Many drumlines sound very clean, but only because they practice the same things for hours upon hours. If you put those same performers on a concert snare drum on a stage in an auditorium the flaws in technique would become blatantly obvious when they tried to play anything piano or pianissimo. It. Takes. Decades to master.

You are doing a severe disservice to your section and ensemble if you are trying to play traditional during your high school years. This is also why you do not see many high schools playing traditional using 5 or 6 or 11 marching snares: it is VERY difficult to play cleanly without HOURS of ensemble practice. (Witness a Chicago football team's drumline, for one).

Stick to matched grip for a clean sound. Don't force your kids to learn something which has taken professionals decades to master.


This might sound a little strange, but for some reason, the traditional grip simply feels better to me; it seems to work better regarding hemispheric brain integration. Of course, the traditional grip is not really "natural"; it's a little like patting your head and rubbing your stomach at the same time. After you learn it, tho, the match grip is the one that seems "unnatural." I learned the traditional grip as a young man, back before rock drummers started banging away with the match grip, because that is how most teachers taught beginners. I accepted it largely because the drummers I admired the most -- Philly Joe, Morello, Rich, Sperling -- all used it, and in fact tended to disparage the match grip.


There is no supporting evidence that traditional grip has any technical or musical advantages over matched grip. There are facts that support matched grip - more muscles can be employed; less to learn; translates to tympani and mallet instruments more easily, among others.

The ONLY reason to play tradition grip is a desire to play it, or to honor the aged drumming tradition. Otherwise, avoid it. I was taught traditional grip at a young age and I wished someone taught me matched grip for snare and drum kit.

If your marching band director makes snare drummers play traditional, they are mis-guided. As a drummer my advice would be to play quads/tenors if you plan to keep playing drum kit.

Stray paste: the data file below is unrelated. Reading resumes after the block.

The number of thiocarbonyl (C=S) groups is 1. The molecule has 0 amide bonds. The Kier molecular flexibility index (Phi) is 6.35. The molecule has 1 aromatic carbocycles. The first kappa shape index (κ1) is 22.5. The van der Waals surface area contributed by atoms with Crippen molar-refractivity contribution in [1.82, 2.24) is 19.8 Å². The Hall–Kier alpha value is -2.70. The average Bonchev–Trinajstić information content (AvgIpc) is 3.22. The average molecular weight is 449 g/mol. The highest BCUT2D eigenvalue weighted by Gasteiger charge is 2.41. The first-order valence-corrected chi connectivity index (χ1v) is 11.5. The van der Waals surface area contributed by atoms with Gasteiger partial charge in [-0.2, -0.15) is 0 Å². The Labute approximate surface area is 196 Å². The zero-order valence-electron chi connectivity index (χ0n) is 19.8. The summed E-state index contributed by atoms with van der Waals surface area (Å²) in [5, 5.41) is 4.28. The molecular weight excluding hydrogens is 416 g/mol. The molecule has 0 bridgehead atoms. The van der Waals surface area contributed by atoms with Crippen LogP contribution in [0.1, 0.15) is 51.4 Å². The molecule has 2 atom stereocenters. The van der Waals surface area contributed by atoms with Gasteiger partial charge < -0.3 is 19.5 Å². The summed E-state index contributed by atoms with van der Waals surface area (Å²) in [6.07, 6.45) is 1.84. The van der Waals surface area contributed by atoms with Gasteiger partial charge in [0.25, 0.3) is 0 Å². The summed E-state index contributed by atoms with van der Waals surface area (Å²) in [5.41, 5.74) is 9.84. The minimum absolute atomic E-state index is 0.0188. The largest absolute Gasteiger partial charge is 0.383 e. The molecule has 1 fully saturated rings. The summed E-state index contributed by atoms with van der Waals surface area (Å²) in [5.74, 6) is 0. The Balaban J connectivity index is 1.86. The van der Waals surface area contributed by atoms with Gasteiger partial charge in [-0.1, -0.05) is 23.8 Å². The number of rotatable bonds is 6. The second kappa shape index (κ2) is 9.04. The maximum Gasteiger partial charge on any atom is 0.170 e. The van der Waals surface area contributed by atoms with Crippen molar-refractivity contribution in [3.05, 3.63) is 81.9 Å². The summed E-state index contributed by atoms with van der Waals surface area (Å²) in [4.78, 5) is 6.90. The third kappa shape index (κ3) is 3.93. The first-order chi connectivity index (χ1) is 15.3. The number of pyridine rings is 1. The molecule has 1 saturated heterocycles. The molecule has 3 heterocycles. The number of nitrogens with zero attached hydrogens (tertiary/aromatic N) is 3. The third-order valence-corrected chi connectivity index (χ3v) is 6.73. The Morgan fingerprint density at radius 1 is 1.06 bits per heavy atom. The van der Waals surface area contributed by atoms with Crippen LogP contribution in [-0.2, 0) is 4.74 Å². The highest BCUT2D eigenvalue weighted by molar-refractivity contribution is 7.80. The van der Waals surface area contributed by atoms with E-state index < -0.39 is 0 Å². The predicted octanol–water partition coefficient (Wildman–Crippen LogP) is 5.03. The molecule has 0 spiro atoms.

The over-riding pro I have for matched grip mainly pertains to novice players, in that it is easier to allow the weaker hand (traditionally the left .. no pun intended) to echo the right. I'm often telling students who have good right hand technique to use that as a model for the left.


If you are gonna try for marching band, I think that if you are trying to get a snare part you ahould try to learn trad. But becasue everything else is played matched, if you want tenor or bass learn matched.

I was able to pick up trad better than most people say its possible. I was playing as fast as matched in a few weeks with just short day to day practice.


For this subject, please allow me to be direct and to the point. I've played for over 35 years. I don't care if you're playing a snare or a 10 pc. kit. Call yourself a drummer or percussionist. Whatever! You learn traditional and you learn matched. That is the answer. No ifs. Ands. Buts. Nothin. We don't play strings. We don't blow into anything. This is a discipline. That Does Require Practice! You learn them both because your range then becomes exponential. Because, as mentioned before, traditional will unlock creativity. It will bring you finess. And the power that you can wield will blow you away. THAT is why you learn traditional grip. And just so we're clear, I'm a metal head thru and thru. Peace!


There are no advantages to trad grip. It does not provide more power or rebound and in fact; limits your progression. You have to learn two separate grips for each hand.

The hi-hat cross is not a problem, you can get maximum power out of a 6 inch stroke, if you need FFFF (or the appearance of it) just hit the snare on 2/4 with the right hand during a normal beat, not talking open hand just surface swap.

Or rimshots, which are also easier with matched grip.

Plus there is more mobility, reach, and more consistent surface angles. Because you don't have to account for 2 completely different positions of attack.. Try playing the riding the ride with the right hand while, with your left hand, getting consistent powerful and dynamic strikes on the hi-hat, snare, Toms, cymbals, and cymbal bell taps. Yeah its possible, but it will take decades of practice. Now add a cross stick (rimshot) into the mix. Impossible.

Yes you can be top tier with trad, but it does nothing but limits possibilities and requires more hours for equal results. I do use it on cover gigs though so I don't get too bored and keep my murder callus lol

Also I learned trad (nowhere near as proficient) and thank god I did because every time I see someone playing sloppy trad I cringe 100. For me trad is for marching snare, as a tradition and salute to the past. Get it right or don't use it. It is not makeup, it is not a uniform, it is not a stick trick, it is a tradition.

  • Welcome to the Music Exchange. I might suggest that you reformat your submission; as it stands, the one large block will dissuade readers from looking at your answer. Try editing this and breaking it up into multiple paragraphs. Commented Sep 17, 2021 at 10:56